Happy Space Year

News and commentaries, Technology

Happy holidays and all that but let’s talk rockets, shall we? More specifically, let’s talk SpaceX’s historic vertical takeoff, vertical landing (VTVL)* of Falcon 9 on Sunday, December 21. The questions and comments have centered largely around who really is first to do VTVL (Vertical Takeoff, Vertical Landing) – Bezos’ Blue Origin or Musk’s SpaceX.

Blue Origin 

When I first heard of Blue Origin’s launch and landing, I didn’t even bother to check out the video because I thought SpaceX’s Grasshopper have done that already. I’m actually wrong, Grasshopper did eight successful VTVLs but the maximum height it reached was 744 m (2,440 ft) before it was retired.

So, For the category of VTVL rocket to reach space and successfully land, then yes, Blue Origin is the first of its kind. But when Jeff Bezos tweeted:

A lot of people, including me, was incredulous. What club? Because SpaceX right now is on a league all its own.

Space vs. orbit
First of all, where does “space” begin?

Earth's atmosphere

Conventionally, the Kármán line at 100 km (62 mi) above sea level is used to define the beginning of outer space. And Blue Origin did breach space, reaching an altitude of 100.5 km before descending back to Earth.

But putting something into orbit is an entirely different kind of animal. First of all, the rocket does not just shoot straight up, it goes up and then goes sideways really, really fast after reaching a certain altitude. XKCD has done a great explainer on space vs. orbit here.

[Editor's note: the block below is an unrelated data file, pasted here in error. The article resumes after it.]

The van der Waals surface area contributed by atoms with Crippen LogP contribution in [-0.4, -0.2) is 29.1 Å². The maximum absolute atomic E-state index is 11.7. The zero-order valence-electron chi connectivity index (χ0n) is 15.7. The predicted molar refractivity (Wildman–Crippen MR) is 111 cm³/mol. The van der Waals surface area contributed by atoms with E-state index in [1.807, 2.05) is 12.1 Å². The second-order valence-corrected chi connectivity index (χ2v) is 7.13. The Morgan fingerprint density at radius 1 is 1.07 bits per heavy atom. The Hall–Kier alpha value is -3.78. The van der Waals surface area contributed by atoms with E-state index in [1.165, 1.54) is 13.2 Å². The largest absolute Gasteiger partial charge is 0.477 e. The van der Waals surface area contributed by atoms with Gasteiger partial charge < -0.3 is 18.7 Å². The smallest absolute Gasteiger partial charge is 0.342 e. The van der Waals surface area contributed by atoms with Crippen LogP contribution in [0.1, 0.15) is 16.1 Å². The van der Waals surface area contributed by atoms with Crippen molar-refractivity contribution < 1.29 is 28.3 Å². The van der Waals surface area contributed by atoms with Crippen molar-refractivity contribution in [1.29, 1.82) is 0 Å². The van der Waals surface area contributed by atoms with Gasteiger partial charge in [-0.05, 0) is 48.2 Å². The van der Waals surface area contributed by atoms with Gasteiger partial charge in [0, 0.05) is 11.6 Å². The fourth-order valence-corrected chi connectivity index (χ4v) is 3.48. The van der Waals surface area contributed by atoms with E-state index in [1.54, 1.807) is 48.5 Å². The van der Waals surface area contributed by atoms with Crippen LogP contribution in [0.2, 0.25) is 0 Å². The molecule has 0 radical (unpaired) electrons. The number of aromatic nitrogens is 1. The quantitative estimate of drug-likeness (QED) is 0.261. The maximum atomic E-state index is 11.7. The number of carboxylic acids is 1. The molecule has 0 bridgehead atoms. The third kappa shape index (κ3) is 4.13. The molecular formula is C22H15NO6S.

SpaceX Falcon 9 vs. Blue Origin’s Shepherd

  • Speed – In order to for a rocket to go into orbit and to stay there, it has to reach horizontal speed of ~8 km/s. The International Space Station hovers above Earth at 330-410 km and it goes around the world every 90 minutes at a  speed of 27,000 km/h or 7.5 km/s. SpaceX Falcon 9 first stage (the booster and the one landed) reached a max speed of around ~5,900 km/h while the second stage (the one that put the payload into orbit) reached a max speed of ~25,990 km/h**. Blue Origin reached a maximum speed of ~3,700 km/h.
  • Fuel – Obviously, in order to achieve those speeds, the engines would need a LOT of fuel. In the case of SpaceX Falcon 9, the first stage booster not only need enough fuel to shoot the rocket into space, it needed enough fuel to reorient to come back down to earth, slowdown from its crazy speed, and maneuver to land in an upright position.
  • Size and weight – SpaceX Falcon 9, at 70 m high, not only had to shoot the rocket into space and go into orbit, it had to carry a payload (or cargo) into space, in this case 11 satellites for ORBCOMM. Blue Origin’s New Shepard had no payload at all.

Space race is heating up